This recipe for Caribbean jerk chicken marinade is super simple to make; it’s just a combination of dry jerk seasoning and orange juice. If you’re able to use freshly squeezed orange juice, do so; the flavor of fresh juice is always the best.
🎯 Important tip on marinating chicken:
Please, forget everything you’ve ever been told about chicken needing to marinate for hours or days on end; it isn’t necessary!
The purpose of marinating chicken is not to tenderize the meat, it’s to create flavor. Sadly, the longer chicken sits in an acidic marinade, the more likely it is to become chewy, rubbery, and/or mushy.
To summarize, for the best Caribbean jerk chicken, do not marinate the boneless chicken breasts for longer than 1 hour. That’s all it takes!
After removing the chicken from the marinade, shake off any excess, then immediately discard the used marinade.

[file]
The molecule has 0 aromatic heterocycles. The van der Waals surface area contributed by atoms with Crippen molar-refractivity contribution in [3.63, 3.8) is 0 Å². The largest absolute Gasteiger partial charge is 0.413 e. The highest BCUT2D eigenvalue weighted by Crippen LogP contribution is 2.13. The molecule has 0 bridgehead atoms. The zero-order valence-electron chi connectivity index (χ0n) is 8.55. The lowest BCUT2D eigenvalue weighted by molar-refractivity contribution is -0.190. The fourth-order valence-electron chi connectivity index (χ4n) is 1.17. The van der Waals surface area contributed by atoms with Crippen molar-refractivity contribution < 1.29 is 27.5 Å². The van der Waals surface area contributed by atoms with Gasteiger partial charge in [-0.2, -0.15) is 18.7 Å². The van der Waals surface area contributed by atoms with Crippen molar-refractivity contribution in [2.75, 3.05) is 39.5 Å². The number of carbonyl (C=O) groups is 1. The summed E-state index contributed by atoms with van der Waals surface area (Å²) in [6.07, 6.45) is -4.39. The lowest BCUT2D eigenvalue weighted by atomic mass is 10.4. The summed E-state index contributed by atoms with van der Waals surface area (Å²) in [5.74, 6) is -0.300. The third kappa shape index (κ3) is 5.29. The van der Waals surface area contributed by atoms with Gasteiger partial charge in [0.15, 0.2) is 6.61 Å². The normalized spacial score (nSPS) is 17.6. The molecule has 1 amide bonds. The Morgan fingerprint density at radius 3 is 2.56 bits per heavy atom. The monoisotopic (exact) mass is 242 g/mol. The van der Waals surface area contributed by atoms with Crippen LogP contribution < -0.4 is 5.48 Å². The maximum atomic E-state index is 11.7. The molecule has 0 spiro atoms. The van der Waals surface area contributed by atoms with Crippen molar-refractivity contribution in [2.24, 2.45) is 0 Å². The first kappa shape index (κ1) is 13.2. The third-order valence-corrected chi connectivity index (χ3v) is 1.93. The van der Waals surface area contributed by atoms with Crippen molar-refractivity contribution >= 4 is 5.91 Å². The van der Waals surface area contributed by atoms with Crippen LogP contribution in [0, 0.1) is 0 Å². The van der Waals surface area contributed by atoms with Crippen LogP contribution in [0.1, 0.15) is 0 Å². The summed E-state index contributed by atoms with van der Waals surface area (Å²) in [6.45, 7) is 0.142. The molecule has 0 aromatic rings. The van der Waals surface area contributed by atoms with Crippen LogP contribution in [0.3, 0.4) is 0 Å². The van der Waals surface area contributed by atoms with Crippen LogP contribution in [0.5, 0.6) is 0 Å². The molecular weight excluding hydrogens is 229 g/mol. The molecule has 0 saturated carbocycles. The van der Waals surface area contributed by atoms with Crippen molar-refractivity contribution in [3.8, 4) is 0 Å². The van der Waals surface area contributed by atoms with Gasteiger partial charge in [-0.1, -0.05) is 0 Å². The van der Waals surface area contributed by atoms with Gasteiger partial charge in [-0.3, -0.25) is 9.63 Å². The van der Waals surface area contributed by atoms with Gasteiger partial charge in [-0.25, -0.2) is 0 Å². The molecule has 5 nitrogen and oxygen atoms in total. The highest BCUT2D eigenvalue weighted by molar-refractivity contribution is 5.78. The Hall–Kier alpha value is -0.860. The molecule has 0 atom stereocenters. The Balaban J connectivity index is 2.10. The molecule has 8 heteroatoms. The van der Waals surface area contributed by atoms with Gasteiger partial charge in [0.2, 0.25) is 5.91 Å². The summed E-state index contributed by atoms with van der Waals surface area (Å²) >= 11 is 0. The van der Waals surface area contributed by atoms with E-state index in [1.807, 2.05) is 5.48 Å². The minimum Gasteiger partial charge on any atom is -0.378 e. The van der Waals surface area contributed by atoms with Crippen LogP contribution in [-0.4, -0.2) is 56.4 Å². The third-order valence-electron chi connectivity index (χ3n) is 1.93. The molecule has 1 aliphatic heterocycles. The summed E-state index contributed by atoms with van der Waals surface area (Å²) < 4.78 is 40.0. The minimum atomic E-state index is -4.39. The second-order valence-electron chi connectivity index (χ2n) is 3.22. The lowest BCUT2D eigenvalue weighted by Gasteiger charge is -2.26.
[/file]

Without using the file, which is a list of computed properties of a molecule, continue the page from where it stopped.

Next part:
It contains bacteria from the raw chicken, so it is not safe to eat or to use as a marinade again.
Jerk Chicken Recipe Video
Watch the video in the recipe card below to see the entire cooking process from start to finish!
Frequently Asked Questions
This Jamaican chicken recipe creates a light and healthy meal. It tastes delicious with authentic Caribbean side dishes like Jamaican rice and peas or roasted sweet potatoes. To cool down the flavor, add a dollop of mango salsa. You could also serve it with some grilled pineapple or grilled watermelon and shrimp skewers.
Spicy grilled chicken dishes pair well with light, fruity drinks. If you’re serving wine, make sure it’s a white variety like Pinot, because the tannins in red wine can make a spicy dish taste even spicier!